It is Jesus, after all, who tells us to love our enemies, to bless those who curse us – and that is what she did, not with mere words – certainly not with the useless pro forma “thoughts and prayers” that politicians offer by rote these days — but with difficult, costly actions. She blessed her son’s killer with the gift of life. She forgave, with a kind of forgiveness that seems almost impossible to most of us.
Because, really, that is the problem with Jesus. (I know – I’m a preacher, I’m not supposed to admit that there is a problem with Jesus, but hear me out.) He asks so much of us! Especially here, in this portion of Luke’s Gospel called the Sermon on the Plain, and in its companion piece Matthew’s Sermon on the Mount, Jesus seems to ask – to demand – things we simply cannot do.
Love your enemies?
Turn the other cheek, so an enemy who struck you once can strike again?
If somebody steals your coat, give them your shirt as well?
Forgive, forgive, forgive – not once, not seventy times, but seventy times seven?
It’s hard. It’s so hard, when we have been hurt, betrayed, maligned, stepped on, humiliated. Jesus calls us, over and over, to do what do not believe we can do. It is as if he wants each one of us to be an alabaster saint, or some kind of moral superhero.
It would be one thing if he were paying us to be this good. Not, I mean, giving us a salary, but maybe a prize. If the covenant involved a quid pro quo, an if/then. It would be one thing if Jesus said, “If you forgive somebody else for what they have done wrong, then God will forgive you for what you have done wrong.” If you make earth a better place, then you will be welcome in Heaven.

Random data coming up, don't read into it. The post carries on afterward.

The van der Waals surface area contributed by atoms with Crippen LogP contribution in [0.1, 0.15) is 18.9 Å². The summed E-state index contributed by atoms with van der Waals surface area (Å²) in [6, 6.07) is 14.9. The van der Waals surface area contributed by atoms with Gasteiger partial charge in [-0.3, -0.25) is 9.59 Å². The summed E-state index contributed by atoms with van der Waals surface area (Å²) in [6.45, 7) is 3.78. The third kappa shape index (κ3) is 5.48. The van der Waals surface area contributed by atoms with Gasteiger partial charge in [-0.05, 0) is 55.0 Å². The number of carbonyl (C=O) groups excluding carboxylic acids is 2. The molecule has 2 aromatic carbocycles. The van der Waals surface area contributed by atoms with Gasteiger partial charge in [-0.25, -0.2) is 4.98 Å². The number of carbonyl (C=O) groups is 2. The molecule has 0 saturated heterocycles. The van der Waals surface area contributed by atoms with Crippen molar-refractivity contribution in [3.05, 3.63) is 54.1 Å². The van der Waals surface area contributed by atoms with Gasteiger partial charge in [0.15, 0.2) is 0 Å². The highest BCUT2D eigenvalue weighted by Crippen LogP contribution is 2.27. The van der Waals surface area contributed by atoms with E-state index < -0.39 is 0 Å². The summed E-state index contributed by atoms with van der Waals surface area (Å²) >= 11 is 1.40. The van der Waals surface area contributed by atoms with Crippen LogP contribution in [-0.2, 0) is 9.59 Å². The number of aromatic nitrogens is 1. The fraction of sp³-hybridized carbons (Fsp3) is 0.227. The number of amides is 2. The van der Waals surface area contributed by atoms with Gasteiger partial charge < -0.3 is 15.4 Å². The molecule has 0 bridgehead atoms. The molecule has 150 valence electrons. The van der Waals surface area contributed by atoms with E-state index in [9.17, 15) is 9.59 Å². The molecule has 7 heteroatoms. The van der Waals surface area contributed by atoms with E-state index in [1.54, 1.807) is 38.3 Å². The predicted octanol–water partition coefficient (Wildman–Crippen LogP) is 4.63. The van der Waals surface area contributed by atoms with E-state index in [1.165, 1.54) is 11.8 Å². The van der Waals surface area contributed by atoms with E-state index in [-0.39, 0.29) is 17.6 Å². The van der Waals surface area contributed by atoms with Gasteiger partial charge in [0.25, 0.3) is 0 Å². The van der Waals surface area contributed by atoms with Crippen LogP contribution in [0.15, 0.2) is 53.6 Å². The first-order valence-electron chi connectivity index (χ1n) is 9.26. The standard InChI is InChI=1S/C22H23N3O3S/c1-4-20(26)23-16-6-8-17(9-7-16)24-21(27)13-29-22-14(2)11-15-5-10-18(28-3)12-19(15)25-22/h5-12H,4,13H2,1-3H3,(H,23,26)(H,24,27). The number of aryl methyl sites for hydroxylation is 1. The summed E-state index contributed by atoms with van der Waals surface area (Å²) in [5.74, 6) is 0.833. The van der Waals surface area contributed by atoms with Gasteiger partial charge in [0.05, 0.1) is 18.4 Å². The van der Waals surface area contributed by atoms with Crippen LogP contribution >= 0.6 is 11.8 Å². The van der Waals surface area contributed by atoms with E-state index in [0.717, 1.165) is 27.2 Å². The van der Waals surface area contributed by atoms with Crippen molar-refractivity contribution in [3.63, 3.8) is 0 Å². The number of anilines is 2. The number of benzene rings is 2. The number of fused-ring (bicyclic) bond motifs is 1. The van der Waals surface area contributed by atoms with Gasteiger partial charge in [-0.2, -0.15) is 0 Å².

But that’s not how it works. God forgives our sins, God saves us, as an act of generosity which we neither earn nor deserve. That’s what grace is, that’s what we Lutherans mean when we talk about the Gospel: a gift.
So when Jesus tells us to love our enemies, he’s not offering us a bargain, but rather calling us to imitate God’s own behavior. It is not Gospel, but a strange, alien kind of law – a law that does not seek justice, but mercy.
It all seems like so much to ask. To live as Jesus commands is indeed to live a strange new life, counter to our instincts, our expectations, even our human laws. A life of radical love seems impractical. And maybe it is.
But reconciliation is real. Peacemaking is real. They happen every day.
Look at Joseph and his brothers. Look at Jesus, on the Cross – “Father, forgive them.”
Or look at Charles Neilsen, a Vietnam veteran who was in a barber shop some time ago. Neilsen writes in an online forum that there was an older Vietnamese man in the shop getting his hair cut. Neilsen nodded and greeted him “chao ang”. They chatted, and it turned out that back in the day, Neilsen had been stationed near the other man’s home town. After a few minutes of halting conversation it became obvious that he had been on the other side, that he was Viet Cong. Fifty years ago, these two men had been trying, actively trying, to kill each other. Each of them had killed the other’s friends and brothers in arms. They were sworn enemies. They looked at each other for a minute, there in the shop, with old memories, old hatreds, running through their brains.
Then, says Neilsen, they let it go. They embraced their own new life. With tears in their eyes, the two men shook hands.
It is not so very strange after all. God’s law, Christ’s call to mercy, is not burdensome, nor need we be saints or superhumans to follow it. Love is a beautiful thing, a profoundly human thing; and when Christ commands us to love even those who are most difficult to love, he calls us to lives of beauty, and the truest kind of humanity.
 Italicized portions are quoted from Saeen Kamali Deghan, “Iranian Mother …” in the Guardian, 25 April 2014: https://www.theguardian.com/world/2014/apr/25/interview-samereh-alinejad-iranian-mother-spared-sons-killer
 Retold from https://www.quora.com/profile/Charles-Neilsen-3